VP U4.2 fuel??

Gray what do you think about this Startron stuff? They sell it at my local shop is it worth it?

I've been using Star tron for a few years now. I work in the marine industry and we see a ton of issues with ethanol and what is called phase separation. The star tron works pretty well at keeping the fuel and ethanol from separating out. I've used all of the additives out there and it works the best.

As far as using VP, I use it for the consitency plus my shop is a VP dealer. I see to many problems with ethanol fuels and wouldn't want to put any of the ethanol in my bike.

I will throw this in for the people who like to read, it is a pretty good write up on the ethanol situation (At least with boats) http://northamerica.mercurymarine.com/serviceandwarranty/mercruiserfaqs/ethanol.php

Edited by Shogren65
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I've been using Star tron for a few years now. I work in the marine industry and we see a ton of issues with ethanol and what is called phase separation. The star tron works pretty well at keeping the fuel and ethanol from separating out. I've used all of the additives out there and it works the best.

As far as using VP, I use it for the consitency plus my shop is a VP dealer. I see to many problems with ethanol fuels and wouldn't want to put any of the ethanol in my bike.

I will throw this in for the people who like to read, it is a pretty good write up on the ethanol situation (At least with boats) http://northamerica.mercurymarine.com/serviceandwarranty/mercruiserfaqs/ethanol.php

I have a Super Air Nautique and I run ethanol free fuel from the crazy Native American fuel station about 4 miles from my house. Not sure how they get away with it but my boat sure runs better on it!:thumbsup:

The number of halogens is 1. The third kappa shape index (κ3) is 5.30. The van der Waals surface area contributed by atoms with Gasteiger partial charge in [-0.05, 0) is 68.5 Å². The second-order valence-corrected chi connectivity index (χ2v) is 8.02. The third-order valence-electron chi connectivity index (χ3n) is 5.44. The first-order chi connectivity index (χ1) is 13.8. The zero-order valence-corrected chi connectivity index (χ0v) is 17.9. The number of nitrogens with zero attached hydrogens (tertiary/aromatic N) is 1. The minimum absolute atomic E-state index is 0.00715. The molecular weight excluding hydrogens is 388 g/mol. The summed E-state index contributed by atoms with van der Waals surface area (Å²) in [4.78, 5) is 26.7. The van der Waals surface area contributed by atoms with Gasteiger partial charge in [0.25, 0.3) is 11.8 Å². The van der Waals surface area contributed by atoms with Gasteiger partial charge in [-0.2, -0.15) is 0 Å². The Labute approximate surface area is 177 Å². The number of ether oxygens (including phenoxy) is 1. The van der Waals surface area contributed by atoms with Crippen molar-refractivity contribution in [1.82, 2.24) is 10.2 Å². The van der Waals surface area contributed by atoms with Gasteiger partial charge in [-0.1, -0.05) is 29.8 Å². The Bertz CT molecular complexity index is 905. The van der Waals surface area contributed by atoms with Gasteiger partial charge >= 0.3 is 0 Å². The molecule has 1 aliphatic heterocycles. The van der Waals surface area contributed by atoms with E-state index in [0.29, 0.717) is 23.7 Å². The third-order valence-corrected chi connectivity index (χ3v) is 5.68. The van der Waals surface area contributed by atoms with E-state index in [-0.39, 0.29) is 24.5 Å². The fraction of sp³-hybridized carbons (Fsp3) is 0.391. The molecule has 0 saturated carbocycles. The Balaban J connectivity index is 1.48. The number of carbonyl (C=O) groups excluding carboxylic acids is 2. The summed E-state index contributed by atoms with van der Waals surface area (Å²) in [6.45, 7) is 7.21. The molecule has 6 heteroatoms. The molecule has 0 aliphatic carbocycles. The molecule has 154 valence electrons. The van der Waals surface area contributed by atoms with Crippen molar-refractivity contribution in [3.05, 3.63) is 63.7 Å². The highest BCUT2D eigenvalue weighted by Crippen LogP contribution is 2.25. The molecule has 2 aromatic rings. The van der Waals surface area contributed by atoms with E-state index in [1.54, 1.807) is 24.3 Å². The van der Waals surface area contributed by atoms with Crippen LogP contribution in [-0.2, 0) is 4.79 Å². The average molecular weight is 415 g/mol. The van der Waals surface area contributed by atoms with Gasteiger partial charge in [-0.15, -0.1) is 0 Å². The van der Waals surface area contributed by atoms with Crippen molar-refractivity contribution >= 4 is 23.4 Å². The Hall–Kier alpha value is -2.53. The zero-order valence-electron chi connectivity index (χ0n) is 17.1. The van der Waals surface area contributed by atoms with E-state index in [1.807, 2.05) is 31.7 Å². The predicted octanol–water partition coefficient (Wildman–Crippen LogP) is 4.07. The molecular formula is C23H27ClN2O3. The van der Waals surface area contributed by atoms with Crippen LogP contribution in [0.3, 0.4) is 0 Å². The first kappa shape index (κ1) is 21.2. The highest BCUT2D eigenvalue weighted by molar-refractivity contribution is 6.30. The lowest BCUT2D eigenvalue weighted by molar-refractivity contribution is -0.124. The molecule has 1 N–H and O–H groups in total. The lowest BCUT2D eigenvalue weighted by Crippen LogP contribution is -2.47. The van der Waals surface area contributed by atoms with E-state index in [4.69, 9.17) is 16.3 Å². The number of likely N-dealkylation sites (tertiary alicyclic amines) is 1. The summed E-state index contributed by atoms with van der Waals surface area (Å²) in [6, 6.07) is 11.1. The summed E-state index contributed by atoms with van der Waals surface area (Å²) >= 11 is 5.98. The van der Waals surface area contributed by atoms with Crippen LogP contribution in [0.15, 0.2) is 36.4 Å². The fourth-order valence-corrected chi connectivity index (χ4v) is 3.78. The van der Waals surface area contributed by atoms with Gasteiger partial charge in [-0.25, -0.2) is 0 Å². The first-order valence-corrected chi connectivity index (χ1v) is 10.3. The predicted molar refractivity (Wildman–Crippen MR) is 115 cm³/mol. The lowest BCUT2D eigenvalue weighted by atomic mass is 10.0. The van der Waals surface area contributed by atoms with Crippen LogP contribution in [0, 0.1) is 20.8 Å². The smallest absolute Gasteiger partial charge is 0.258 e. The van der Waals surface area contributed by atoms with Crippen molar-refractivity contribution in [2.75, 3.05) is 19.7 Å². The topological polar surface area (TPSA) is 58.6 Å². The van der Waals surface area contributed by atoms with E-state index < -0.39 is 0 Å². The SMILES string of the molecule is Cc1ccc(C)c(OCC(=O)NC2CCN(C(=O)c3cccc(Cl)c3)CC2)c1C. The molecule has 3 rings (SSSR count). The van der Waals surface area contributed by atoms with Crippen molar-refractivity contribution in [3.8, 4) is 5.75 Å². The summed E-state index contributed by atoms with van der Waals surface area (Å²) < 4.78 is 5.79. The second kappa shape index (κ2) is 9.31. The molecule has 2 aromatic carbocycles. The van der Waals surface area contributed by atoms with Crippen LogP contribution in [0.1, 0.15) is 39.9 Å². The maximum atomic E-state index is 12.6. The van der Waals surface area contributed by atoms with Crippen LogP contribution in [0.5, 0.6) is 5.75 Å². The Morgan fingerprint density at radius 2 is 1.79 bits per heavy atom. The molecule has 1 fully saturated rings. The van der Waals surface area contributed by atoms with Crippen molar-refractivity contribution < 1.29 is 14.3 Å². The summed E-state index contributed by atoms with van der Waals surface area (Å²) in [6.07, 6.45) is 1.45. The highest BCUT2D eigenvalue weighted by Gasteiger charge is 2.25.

Ya there is some stations that can get good old gasoline. None around me other than on the water stations and they are too far to make it worth it.

The point I want to make about E10 based fuel is shelf life. Peticulary the "short" shelf life.. (as little as 30 days) before the "phase separation" can begin. Ethanol is also a mositure attractant. Which is not good either. Those of you that run your bikes frequently on a weekly basis really have little to worry about. It's those of us washed up old warriors who's bikes may sit unused for a few months are the ones who need to use a fuel stabilizer.

BTW, as I understand, race fuel doesn't make "more" hp, race fuel eliminates the potential for hp robbing detonation. So those of you with bumped compression and aggresive ignition curves will need race fuel. I really think you're wasting your hard earned money running race fuel in a stock engine if you are looking for more power... (just my opinion)

If I have my facts wrong Gray will be verbally b!tch slapping me shortly. :thumbsup:

Oxygenated race fuels (like VP U4.x and MR9) make more HP than pump fuel...jetting/mapping may need to be changed to accomplish the increase in HP.

BTW, as I understand, race fuel doesn't make "more" hp, race fuel eliminates the potential for hp robbing detonation. So those of you with bumped compression and aggresive ignition curves will need race fuel. I really think you're wasting your hard earned money running race fuel in a stock engine if you are looking for more power... (just my opinion)

Nope that's wrong, at least some of it is.